What do we know about childhood? The brain of the child is the home of dreams, of castles, of visions, of illusions and of delusions. In fact, there could be no childhood without delusions, for delusions are always more alluring than facts. Delusions, dreams and hallucinations are a part of the warp and woof of childhood. You know it and I know it. I remember, when I was a child, the men seemed as tall as the trees, the trees as tall as the mountains. I can remember very well when, as a little boy, I swam the deepest spot in the river for the first time. I swam breathlessly, and landed with as much sense of glory and triumph as Julius Caesar felt when he led his army across the Rubicon. I have been back since, and I can almost step across the same place, but it seemed an ocean then. And those men whom I thought were so wonderful were dead and left nothing behind. I had lived in a dream. I had never known the real world which I met, to my discomfort and despair, and that dispelled the illusion of my youth.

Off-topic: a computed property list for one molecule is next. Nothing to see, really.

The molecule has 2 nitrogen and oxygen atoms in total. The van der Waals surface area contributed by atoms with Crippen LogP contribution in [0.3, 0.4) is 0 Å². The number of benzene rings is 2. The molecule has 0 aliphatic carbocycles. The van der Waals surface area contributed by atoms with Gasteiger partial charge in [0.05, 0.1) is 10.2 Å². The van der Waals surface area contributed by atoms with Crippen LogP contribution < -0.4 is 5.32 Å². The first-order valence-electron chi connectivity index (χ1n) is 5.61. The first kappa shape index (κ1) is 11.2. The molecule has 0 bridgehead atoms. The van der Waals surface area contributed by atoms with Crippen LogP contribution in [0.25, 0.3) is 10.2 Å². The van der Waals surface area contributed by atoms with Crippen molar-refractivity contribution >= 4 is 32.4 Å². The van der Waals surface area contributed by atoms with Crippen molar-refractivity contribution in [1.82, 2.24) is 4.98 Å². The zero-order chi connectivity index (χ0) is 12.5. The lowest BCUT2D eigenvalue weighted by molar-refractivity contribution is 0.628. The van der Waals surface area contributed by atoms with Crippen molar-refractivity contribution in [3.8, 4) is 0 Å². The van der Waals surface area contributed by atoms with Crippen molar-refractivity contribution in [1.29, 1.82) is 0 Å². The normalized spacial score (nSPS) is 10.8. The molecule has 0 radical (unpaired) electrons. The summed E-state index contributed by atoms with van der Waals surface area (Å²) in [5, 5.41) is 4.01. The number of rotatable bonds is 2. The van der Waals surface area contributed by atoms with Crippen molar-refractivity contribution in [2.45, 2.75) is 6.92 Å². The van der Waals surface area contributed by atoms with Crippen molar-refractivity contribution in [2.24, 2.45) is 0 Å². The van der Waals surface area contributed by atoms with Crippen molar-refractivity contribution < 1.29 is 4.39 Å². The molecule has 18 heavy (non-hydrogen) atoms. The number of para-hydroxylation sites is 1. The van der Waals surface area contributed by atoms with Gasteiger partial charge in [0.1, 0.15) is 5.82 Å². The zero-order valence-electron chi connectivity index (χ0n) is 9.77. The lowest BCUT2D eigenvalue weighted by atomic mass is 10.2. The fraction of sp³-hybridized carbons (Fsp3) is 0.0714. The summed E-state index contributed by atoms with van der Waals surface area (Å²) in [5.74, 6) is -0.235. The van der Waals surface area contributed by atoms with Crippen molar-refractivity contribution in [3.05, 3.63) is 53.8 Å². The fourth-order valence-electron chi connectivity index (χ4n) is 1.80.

The whole life of childhood is a dream and an illusion, and whether they take one shape or another shape depends not upon the dreamy boy but on what surrounds him. As well might I have dreamed of burglars and wished to be one as to dream of policemen and wished to be one. Perhaps I was lucky, too, that I had no money. We have grown to think that the misfortune is in not having it . The great misfortune in this terrible case is the money. That has destroyed their lives. That has fostered these illusions. That has promoted this mad act. And, if your honor shall doom them to die, it will be because they are the sons of the rich.